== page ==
23. The NRS Relief have created the first-ever fully Fire Retardant (FR) tents and tarpaulins in the humanitarian community. NRS Relief’s Fire Retardancy innovation improves safety in refugee camps and prevents loss of properties, injuries and deaths.

  24. Presently in the final stage of development and testing, the Humanihut Shelter System provides fresh and grey water, electricity and sewerage treatment. With a 20 year life span, it can be collapsed when no longer required, deployed to another emergency or stored for later use. This system offers displaced people a significantly improved standard of living and aid agencies significant cost reductions.

  25. Soko Mushrooms are a sustainable agriculture enterprise based in Zimbabwe that supply farmers with new skills through their mushroom growing workshops. Mushrooms are rich in protein, fibre, iron, vitamins and minerals. Empowering young farmers - often girls - with these techniques means they simultaneously fight poverty and malnutrition. (eLearning that provides flexible resources)

  26. There are also new initiatives in educating water conservation and sanitation to local children. The idea is that training workshops, such as the Project WET Foundation and UNICEF’s WASH Strategies enable children to understand and value water, ensuring a sustainable future while promoting hygiene.

  27. Puralytics have pioneered an entirely new photochemical technology for water purification. Powered by sunlight, the process destroys contaminants in water without creating hazardous waste. The Puralytics SolarBag water purifier treats 3 litres at a time in 3-4 hours and the LilyPad is designed on a larger scale, and can be used for cleaning up ponds, lakes and catchment areas.

  28. HTI’s HydroPack is a personal water purification pouch that is simply placed into any water source to self-hydrate. The concept is to keep a supply hydrated so that there is always a safe drink available to those in need. HydroPacks are also easily distributed: a standard cargo pallet will hold 94,500 HydroPacks – enough to produce around 47,000 litres of clean water.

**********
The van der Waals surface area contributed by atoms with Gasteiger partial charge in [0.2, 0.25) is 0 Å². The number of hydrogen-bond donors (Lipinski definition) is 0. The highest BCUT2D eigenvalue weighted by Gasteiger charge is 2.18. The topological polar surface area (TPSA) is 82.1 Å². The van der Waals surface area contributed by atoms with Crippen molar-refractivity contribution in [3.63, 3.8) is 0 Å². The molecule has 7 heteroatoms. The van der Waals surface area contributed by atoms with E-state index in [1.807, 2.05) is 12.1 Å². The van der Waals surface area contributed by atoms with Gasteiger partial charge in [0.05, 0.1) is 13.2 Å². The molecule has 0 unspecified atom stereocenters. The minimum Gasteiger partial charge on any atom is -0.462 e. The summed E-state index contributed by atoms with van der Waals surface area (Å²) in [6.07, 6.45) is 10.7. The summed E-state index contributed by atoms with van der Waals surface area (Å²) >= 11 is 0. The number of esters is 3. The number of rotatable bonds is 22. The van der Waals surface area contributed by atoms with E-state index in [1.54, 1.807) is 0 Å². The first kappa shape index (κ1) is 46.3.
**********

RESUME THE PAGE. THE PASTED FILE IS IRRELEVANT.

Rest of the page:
29. The ArborLoo is a very simple and ecological composting toilet, costing around US$5. A shallow pit is dug, filled with dry ash and leaves and covered with a concrete seat. After each use, a cup of soil and wood ash mixture is added to encourage composting, reduce smell and discourage insect breeding. Once the pit is filled, it is covered with top soil and crops are planted, providing the roots with rich nutrients. A new structure is then built and the process repeated.

  30. Peepoo is a self-sanitising biodegradable bag designed for single-use; is easy and hygienic to use and simple to produce. After use, Peepoo turns into valuable fertiliser that can improve livelihoods and increase food security. Because Peepoo is small, lightweight and not fixed in place, it can easily be used indoors or carried to a secluded spot for use as a private toilet. PeePoo focus on serving those in urban slums, schools and responding to natural disasters.

  31. Safelet and Cuff are GPS-equipped bracelets with integrated microphones. These technologies have the potential to be used by emergency responders being deployed in dangerous areas. They allow the wearer to send out an emergency alert to a chosen recipient, signalling they are in distress and providing their GPS location for recovery.

  32. Fieldtrate Lites (water)

Reference:

Barcock, A. (2015, May 8). Solutions That Are Saving Lives in Humanitarian Response - AID and INTERNATIONAL Development Forum. Retrieved September 14, 2016, from http://www.aidforum.org/disaster-relief/top-solutions-that-are-saving-lives-in-humanitarian-response